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Journal of Inherited Metabolic Disease

, Volume 41, Issue 6, pp 1015–1025 | Cite as

Development and characterization of an inducible mouse model for glycogen storage disease type Ib

  • Federica Raggi
  • Anna Livia Pissavino
  • Roberta Resaz
  • Daniela Segalerba
  • Andrea Puglisi
  • Cristina Vanni
  • Francesca Antonini
  • Genny Del Zotto
  • Alessandra Gamberucci
  • Paola Marcolongo
  • Maria Carla Bosco
  • Federica Grillo
  • Luca Mastracci
  • Alessandra EvaEmail author
Glycogen Storage Disease
  • 276 Downloads

Abstract

Background and aims

Glycogen storage disease type Ib (GSD1b) is a rare metabolic and immune disorder caused by a deficiency in the glucose-6-phosphate transporter (G6PT) and characterized by impaired glucose homeostasis, myeloid dysfunction, and long-term risk of hepatocellular adenomas. Despite maximal therapy, based on a strict diet and on granulocyte colony-stimulating factor treatment, long-term severe complications still develop. Understanding the pathophysiology of GSD1b is a prerequisite to develop new therapeutic strategies and depends on the availability of animal models. The G6PT-KO mouse mimics the human disease but is very fragile and rarely survives weaning. We generated a conditional G6PT-deficient mouse as an alternative model for studying the long-term pathophysiology of the disease. We utilized this conditional mouse to develop an inducible G6PT-KO model to allow temporally regulated G6PT deletion by the administration of tamoxifen (TM).

Methods

We generated a conditional G6PT-deficient mouse utilizing the CRElox strategy. Histology, histochemistry, and phenotype analyses were performed at different times after TM-induced G6PT inactivation. Neutrophils and monocytes were isolated and analyzed for functional activity with standard techniques.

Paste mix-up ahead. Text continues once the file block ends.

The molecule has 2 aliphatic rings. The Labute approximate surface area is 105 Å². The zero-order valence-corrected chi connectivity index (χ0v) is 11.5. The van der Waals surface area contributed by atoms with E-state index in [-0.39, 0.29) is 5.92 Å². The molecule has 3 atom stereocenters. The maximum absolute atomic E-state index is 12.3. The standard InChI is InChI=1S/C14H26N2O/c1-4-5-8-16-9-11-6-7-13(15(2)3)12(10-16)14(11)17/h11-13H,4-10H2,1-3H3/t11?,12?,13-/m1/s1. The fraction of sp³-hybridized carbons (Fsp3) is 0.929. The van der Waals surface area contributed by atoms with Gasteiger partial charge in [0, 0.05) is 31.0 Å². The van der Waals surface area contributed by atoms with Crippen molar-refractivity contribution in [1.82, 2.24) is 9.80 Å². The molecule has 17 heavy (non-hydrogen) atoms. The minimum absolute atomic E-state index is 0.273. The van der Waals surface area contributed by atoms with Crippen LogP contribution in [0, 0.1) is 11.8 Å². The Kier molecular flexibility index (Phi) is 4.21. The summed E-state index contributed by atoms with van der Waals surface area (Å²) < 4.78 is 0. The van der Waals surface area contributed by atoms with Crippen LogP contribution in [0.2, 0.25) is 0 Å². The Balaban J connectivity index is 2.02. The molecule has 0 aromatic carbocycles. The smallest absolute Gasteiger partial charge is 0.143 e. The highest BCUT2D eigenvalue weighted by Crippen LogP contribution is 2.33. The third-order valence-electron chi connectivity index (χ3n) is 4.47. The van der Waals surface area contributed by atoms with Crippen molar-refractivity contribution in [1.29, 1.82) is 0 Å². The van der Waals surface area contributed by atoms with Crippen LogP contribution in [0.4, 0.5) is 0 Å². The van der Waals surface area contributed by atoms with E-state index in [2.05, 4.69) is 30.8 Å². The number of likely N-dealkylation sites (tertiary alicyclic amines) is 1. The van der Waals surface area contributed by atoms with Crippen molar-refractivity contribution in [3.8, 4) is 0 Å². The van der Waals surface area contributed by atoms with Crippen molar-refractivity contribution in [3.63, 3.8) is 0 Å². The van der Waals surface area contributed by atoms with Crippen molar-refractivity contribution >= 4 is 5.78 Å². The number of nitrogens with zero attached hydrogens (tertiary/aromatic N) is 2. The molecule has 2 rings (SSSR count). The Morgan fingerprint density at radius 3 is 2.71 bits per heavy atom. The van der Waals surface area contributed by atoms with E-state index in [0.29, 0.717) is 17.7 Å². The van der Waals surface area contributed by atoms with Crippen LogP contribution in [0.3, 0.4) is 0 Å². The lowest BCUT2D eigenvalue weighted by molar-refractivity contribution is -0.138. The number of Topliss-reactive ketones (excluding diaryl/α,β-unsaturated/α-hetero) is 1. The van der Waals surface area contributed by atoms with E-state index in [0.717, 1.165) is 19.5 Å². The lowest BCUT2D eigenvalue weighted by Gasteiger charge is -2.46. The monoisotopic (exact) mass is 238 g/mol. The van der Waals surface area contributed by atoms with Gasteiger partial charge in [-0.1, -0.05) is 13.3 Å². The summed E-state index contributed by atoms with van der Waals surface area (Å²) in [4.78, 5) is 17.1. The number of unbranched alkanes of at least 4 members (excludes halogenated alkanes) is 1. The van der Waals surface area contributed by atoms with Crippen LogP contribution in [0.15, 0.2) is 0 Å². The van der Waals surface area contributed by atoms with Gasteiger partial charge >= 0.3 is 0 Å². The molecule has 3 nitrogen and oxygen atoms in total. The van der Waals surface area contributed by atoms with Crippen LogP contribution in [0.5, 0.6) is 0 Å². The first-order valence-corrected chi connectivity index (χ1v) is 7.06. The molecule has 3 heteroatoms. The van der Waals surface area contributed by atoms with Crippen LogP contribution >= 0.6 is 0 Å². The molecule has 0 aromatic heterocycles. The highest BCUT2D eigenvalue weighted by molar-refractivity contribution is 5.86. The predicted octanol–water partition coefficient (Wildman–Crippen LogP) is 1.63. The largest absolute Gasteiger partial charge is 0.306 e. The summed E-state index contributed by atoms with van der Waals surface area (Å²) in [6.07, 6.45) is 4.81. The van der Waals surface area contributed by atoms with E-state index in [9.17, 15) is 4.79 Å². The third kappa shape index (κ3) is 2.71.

Results

The G6PT-inducible KO mice display the expected disturbances of G6P metabolism and myeloid dysfunctions of the human disorder, even though with a milder intensity.

Conclusions

TM-induced inactivation of G6PT in these mice leads to a phenotype which mimics that of human GSD1b patients. The conditional mice we have generated represent an excellent tool to study the tissue-specific role of the G6PT gene and the mechanism of long-term complications in GSD1b.

Notes

Compliance with ethical standards

Conflict of interest

Federica Raggi, Anna Livia Pissavino, Roberta Resaz, Daniela Segalerba, Andrea Puglisi, Cristina Vanni, Francesca Antonini, Genny Del Zotto, Alessandra Gamberucci, Paola Marcolongo, Maria Carla Bosco, Federica Grillo, Luca Mastracci, and Alessandra Eva declare that they have no conflict of interest.

Financial support

This work was supported by grants from Associazione Italiana Glicogenosi (to A.E.), from Compagnia di San Paolo (grant 318 to A.E.), and Ministero della Salute.

Supplementary material